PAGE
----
Well, this sounds as if the approach would come with some serious performance problems. However, the performance is actually still acceptable from my point of view, even for an interactive dashboard. The code needs ~0.4 seconds to create a 10 rows / 10 columns Marimekko chart. For 25 rows / 25 columns, the algorithm needs ~1.3 seconds. As I said: still acceptable, I think.
Truth be told, a 100 times 100 matrix takes almost 31 seconds, but honestly: Do you think you will still see something in a Marimekko Chart with 10,000 data points?
The Microsoft Excel template (download link see below) for creating a Marimekko chart is VBA based, but it is a stand-alone workbook, i.e. you do not have to install an add-in or anything else. All you need is the Excel workbook and to enable the execution of the macros in your security settings or when opening the workbook.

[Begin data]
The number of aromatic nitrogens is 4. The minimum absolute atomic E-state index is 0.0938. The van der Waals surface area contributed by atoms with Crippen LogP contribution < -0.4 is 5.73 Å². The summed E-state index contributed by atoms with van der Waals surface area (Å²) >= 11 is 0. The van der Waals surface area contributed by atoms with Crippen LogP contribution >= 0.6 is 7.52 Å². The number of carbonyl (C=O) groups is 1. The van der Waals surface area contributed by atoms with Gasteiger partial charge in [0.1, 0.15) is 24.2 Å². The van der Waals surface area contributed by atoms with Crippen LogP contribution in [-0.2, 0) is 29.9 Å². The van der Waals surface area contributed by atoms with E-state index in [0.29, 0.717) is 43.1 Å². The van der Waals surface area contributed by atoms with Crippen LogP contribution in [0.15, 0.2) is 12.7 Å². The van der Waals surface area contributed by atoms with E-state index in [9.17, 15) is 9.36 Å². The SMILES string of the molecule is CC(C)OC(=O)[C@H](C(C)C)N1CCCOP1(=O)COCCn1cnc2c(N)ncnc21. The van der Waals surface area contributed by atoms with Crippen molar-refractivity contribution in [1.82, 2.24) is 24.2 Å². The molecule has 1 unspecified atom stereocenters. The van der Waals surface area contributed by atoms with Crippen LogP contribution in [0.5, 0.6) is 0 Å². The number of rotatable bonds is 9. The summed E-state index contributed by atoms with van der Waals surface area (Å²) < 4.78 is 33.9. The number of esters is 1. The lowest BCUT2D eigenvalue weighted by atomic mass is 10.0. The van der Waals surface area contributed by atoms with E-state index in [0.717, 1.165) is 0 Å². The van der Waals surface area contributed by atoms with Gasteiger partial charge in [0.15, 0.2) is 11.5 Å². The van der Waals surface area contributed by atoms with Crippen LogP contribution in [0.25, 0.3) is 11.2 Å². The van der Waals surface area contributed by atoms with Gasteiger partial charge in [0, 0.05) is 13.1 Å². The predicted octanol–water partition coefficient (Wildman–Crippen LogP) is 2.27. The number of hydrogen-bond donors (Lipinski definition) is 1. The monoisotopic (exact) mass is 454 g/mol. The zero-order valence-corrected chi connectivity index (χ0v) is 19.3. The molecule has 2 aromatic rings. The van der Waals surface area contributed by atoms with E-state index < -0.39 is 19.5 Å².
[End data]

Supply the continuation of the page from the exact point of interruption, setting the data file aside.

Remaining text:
The template consists of three worksheets:
The display of the chart (which is in fact not a real Excel chart):
The underlying data, i.e. a crosstab with row and column headers and positive numbers in the value area, similar to a simple Pivot Table:
The definition of the color scheme used to color encode the chart:
How to use this Template?
You have two options:
Option 1: Use it as it is
Use the workbook as it is and simply paste in your own data into the crosstab on the worksheet [Data]. The chart will be updated every time you activate the sheet [Marimekko].
Option 2: Transfer it to your own workbook